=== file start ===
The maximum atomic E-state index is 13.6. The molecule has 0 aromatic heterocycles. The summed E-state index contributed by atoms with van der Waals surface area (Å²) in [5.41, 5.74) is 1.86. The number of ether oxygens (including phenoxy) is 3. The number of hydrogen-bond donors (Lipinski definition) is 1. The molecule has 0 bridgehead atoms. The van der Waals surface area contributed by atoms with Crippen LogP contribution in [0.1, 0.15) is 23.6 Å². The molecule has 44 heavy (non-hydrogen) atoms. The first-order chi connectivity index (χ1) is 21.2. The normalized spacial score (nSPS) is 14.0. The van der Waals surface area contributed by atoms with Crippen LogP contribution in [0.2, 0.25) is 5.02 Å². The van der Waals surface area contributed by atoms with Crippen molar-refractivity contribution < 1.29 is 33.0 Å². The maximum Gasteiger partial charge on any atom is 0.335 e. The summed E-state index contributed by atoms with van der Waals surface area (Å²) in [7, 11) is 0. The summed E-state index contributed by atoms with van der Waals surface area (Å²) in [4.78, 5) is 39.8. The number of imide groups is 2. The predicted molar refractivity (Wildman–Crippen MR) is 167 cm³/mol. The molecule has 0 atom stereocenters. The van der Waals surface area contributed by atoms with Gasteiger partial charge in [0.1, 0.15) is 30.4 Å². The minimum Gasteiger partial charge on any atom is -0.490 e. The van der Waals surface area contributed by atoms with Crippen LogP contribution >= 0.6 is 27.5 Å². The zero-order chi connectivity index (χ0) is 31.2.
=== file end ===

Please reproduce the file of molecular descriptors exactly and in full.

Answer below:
The maximum atomic E-state index is 13.6. The molecule has 0 aromatic heterocycles. The summed E-state index contributed by atoms with van der Waals surface area (Å²) in [5.41, 5.74) is 1.86. The number of ether oxygens (including phenoxy) is 3. The number of hydrogen-bond donors (Lipinski definition) is 1. The molecule has 0 bridgehead atoms. The van der Waals surface area contributed by atoms with Crippen LogP contribution in [0.1, 0.15) is 23.6 Å². The molecule has 44 heavy (non-hydrogen) atoms. The first-order chi connectivity index (χ1) is 21.2. The normalized spacial score (nSPS) is 14.0. The van der Waals surface area contributed by atoms with Crippen LogP contribution in [0.2, 0.25) is 5.02 Å². The van der Waals surface area contributed by atoms with Crippen molar-refractivity contribution < 1.29 is 33.0 Å². The maximum Gasteiger partial charge on any atom is 0.335 e. The summed E-state index contributed by atoms with van der Waals surface area (Å²) in [7, 11) is 0. The summed E-state index contributed by atoms with van der Waals surface area (Å²) in [4.78, 5) is 39.8. The number of imide groups is 2. The predicted molar refractivity (Wildman–Crippen MR) is 167 cm³/mol. The molecule has 0 atom stereocenters. The van der Waals surface area contributed by atoms with Gasteiger partial charge in [0.1, 0.15) is 30.4 Å². The minimum Gasteiger partial charge on any atom is -0.490 e. The van der Waals surface area contributed by atoms with Crippen LogP contribution >= 0.6 is 27.5 Å². The zero-order chi connectivity index (χ0) is 31.2.